This process of pedagogical gathering and collecting was, at times, heavily mediated and dislocated, as the materials were “filtered three times––or even more. The person who transcribed it is one filter, the person who edits it and then publishes it [are two more].” Though these texts and archives remain indispensable for many diasporic musicians––Kat emphasizes that Pantayo was only “able to get these resources from the internet and also from personal connections in the Filipino community in North America”––an absence remains in the fragmentation of this gathering process. They missed that which exists beyond documentation and the text: the context. She continues, “it doesn’t come with the history that comes with learning from a teacher, or from a family member.” This displacement in turn affects the sound, a sentiment exhibited in Pantayo’s unique conceptualization of “kulintang music as an instrumentation that we can combine [with] pop music structures.” As the members continue to learn about kulintang traditions and make new connections with teachers and ensembles in Southeast Asia and North America, the band is collaboratively and transnationally building new contexts across multiple communities, emphasizing the processual and evolving nature of traditional music-making. Thus, they continue to gather “more of the history, more of why the tuning sounds this way, why the patterns of pieces sound like this, why the flow is a certain way” as they go. Pantayo, as a sonic gathering point and queer autopoietic “audio diary,” becomes a curation of the sounds they grew up with, the sounds they love today, the sounds that they want to learn more about in the future, as they continue to create and perform together.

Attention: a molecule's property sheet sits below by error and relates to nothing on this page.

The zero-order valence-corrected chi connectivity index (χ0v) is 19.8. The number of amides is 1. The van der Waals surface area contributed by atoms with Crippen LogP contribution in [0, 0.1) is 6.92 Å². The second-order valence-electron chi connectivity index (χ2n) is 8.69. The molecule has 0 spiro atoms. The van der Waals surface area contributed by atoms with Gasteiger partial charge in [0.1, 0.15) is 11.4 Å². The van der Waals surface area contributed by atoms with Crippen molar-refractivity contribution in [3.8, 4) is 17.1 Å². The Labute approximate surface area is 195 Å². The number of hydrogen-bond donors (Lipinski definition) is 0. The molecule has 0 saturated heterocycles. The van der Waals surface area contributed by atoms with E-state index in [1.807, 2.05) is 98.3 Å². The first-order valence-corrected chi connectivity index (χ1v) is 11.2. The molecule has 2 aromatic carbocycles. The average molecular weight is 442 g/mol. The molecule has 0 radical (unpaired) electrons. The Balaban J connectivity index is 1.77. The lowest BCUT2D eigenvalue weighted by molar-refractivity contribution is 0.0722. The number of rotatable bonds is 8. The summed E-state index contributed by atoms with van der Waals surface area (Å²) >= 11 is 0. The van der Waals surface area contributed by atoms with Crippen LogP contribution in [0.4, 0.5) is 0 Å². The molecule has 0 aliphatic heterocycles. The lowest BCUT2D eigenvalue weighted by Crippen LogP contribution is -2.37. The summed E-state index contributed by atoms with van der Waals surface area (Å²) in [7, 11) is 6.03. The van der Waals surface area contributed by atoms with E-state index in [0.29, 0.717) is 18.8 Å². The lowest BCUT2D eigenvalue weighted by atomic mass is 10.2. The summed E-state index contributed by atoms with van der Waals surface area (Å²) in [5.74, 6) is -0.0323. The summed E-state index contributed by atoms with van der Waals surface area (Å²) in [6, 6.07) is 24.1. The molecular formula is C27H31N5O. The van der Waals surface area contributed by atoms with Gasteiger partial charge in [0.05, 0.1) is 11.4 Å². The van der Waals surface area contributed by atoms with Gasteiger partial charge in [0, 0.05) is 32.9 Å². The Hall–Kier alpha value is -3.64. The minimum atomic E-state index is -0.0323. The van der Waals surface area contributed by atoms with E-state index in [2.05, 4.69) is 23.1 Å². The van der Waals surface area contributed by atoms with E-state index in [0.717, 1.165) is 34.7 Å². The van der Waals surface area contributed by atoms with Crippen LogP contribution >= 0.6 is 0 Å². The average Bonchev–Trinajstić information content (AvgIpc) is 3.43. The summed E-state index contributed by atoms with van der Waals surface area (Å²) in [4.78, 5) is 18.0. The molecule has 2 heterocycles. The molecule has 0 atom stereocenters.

Gathering for Pantayo, “for us,” thus, also involves a form of queer diasporic world-building, a way of seeking out and defining material embodiments and disparate homeland connections in and through particular sonic practices and paths that diverge from the linearity of strict “traditional” or “pop” genre-based confines. These “queer orientations” (Ahmed 2006) allow a musical community to come together, to take a breath, to recover and create an “otherwise,” so beautifully articulated by Crawley as that which “bespeaks the ongoingness of possibility, of things existing other than what is given, what is known, what is grasped” (2016, 24). Pantayo encourages expansiveness in their possibilities of being and sounding; a proximity shaped by navigations of queerness, diaspora-ness, Filipina-ness, Canadian-ness, kulintang traditional sounds, and tempered by the North American music industries. Queerness becomes a sonic articulation of individual and collective movement through this evolving and shifting contemporary sound-space. As an aesthetic and embodiment, Pantayo’s queerness is, therefore, multifaceted. Eirene reflects on “how being an all-woman ensemble is queering kulintang, in a way,” as kulintang music-making in North America remains “an activity performed only by men” (Balmes 2018, 139). Kat notes that Pantayo’s collaborative work involves “a vision to make sure that we work with queer folks […] because we don’t have to explain a lot of things that are part of our experiences.”